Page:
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  • Writer's pictureEstelle Luck


🎭 The Gentleman of Shalott 

📍 The Hope Theatre, 207 Upper Street, Islington, London, N1 1RL

🗓 Thursday 8th February 2024


Having studied English literature at uni I was both curious and excited to see this modern and queer interpretation of Lord Alfred Tennyson’s The Lady of Shalott at The Hope Theatre in Islington, and it didn’t disappoint.

In lots of ways, the play held onto the overall themes of the original poem - particularly the concepts of isolation and entrapment. But it did so cleverly in a way that commented on society today, particularly our use of social media and the way we connect with people. 

Like the The Lady of Shalott, Martuni, the main character played by Gareth Watkins, only has one indirect way of looking at the outside world - through a periscope. And his communication with potential suitors Page, Shepherd, Reaper and Alvar happens through a large machine with a lever and screen. This, we soon gather, is meant to resemble conversations via dating apps. By using such a large and cumbersome machine, I felt that the play was highlighting just how much space our phones, social media and virtual communication take up in our lives - especially when it comes to finding potential love interests. The evolution in Martuni’s character also highlights this. He becomes more and more consumed by the device as the play goes on, dancing excitedly when it starts to ring and ignoring parts of his daily routine that he once described as his ‘primary purpose.’ 

When entering the theatre, I was immediately struck by the crowded nature of the set. On the stage was a bed, the periscope, a weaving machine surrounded by tapestry and the communication device. I feel this was intentional, as the lack of space for Martuni to walk around helped add to the sense of entrapment and claustrophobia. It was a clever move on the part of the writers and producers as it made me feel even more connected to the protagonist and empathetic towards his situation.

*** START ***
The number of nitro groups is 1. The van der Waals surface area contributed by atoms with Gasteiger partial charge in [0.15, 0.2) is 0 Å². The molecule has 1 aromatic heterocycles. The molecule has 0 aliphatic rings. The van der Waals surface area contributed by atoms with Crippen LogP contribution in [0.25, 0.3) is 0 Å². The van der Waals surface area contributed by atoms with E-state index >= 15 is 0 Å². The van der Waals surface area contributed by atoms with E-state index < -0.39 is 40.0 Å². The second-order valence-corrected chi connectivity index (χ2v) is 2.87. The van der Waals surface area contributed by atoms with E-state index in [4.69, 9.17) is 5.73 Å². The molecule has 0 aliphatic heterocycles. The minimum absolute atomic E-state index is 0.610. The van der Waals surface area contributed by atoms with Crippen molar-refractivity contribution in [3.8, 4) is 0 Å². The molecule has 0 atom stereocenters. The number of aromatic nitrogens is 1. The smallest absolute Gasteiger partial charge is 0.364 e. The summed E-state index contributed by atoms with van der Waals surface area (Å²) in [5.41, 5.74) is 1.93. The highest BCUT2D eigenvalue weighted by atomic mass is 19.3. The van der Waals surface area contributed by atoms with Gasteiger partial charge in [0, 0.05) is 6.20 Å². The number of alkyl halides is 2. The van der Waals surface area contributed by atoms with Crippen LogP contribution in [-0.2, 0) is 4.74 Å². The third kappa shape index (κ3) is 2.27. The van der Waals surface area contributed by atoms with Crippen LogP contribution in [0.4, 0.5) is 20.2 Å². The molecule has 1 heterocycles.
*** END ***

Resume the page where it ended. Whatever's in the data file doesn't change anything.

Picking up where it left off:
Another aspect that helped connect the audience with Martuni was the exploration of his sexual desires. Martuni pleasures himself on more than one occasion during the play and does so confidently and unapologetically. It gave a sense that the audience was in a really authentically intimate space with Martuni

Even though the play dealt with quite heavy themes such as isolation, humour cropped up throughout. In one moment, Martuni gets carried away conjuring up deep and vivid dreams about the world outside his tower. And in another, he’s being asked about mortgage and crime rates and whether he owns his own property. I found myself laughing out loud at various points in the play, which only made it even more enjoyable! 

One thing I thought was particularly interesting was the description of the outside world according to the suitors. It was described as dangerous and like a war zone, which is quite different to the idyllic scenery mentioned in the original poem. This made me feel a little hopeless come the end of the play’s 75-minute run when Martuni is set to venture out into the world. If the descriptions by the suitors is anything to go by, Martuni won’t be free to live his fantasy romances. Instead, he’ll be entering a hostile and dangerous war zone with food shortages and droughts. I took this to be a poignant comment on the many worrying aspects of the world we live in today. 

Having said that, the play ends on a immensely satisfying high. We’re left in the dark about what will happen to Martuni when he steps outside confinement. Will he fall foul to the same fate as the Lady of Shalott? Or will he be free to turn his dreams of falling in love into a reality? 

This play was one of the best pieces of theatre I’ve seen in a while and a thoroughly enjoyable way to spend a Thursday evening. It is showing until 17th February, and tickets can be purchased on The Hope Theatre’s website

Estelle Luck

All views are my own and I pride myself on being honest, fair and free from influence. Theatre is subjective and it is important to remember that all views expressed are just those of one reviewer.

My ticket for this performance of The Gentleman of Shalott was gifted and I was invited to watch the show in exchange for my honest review. The fact that my ticket was gifted played no part in the content of my review or the star rating given.


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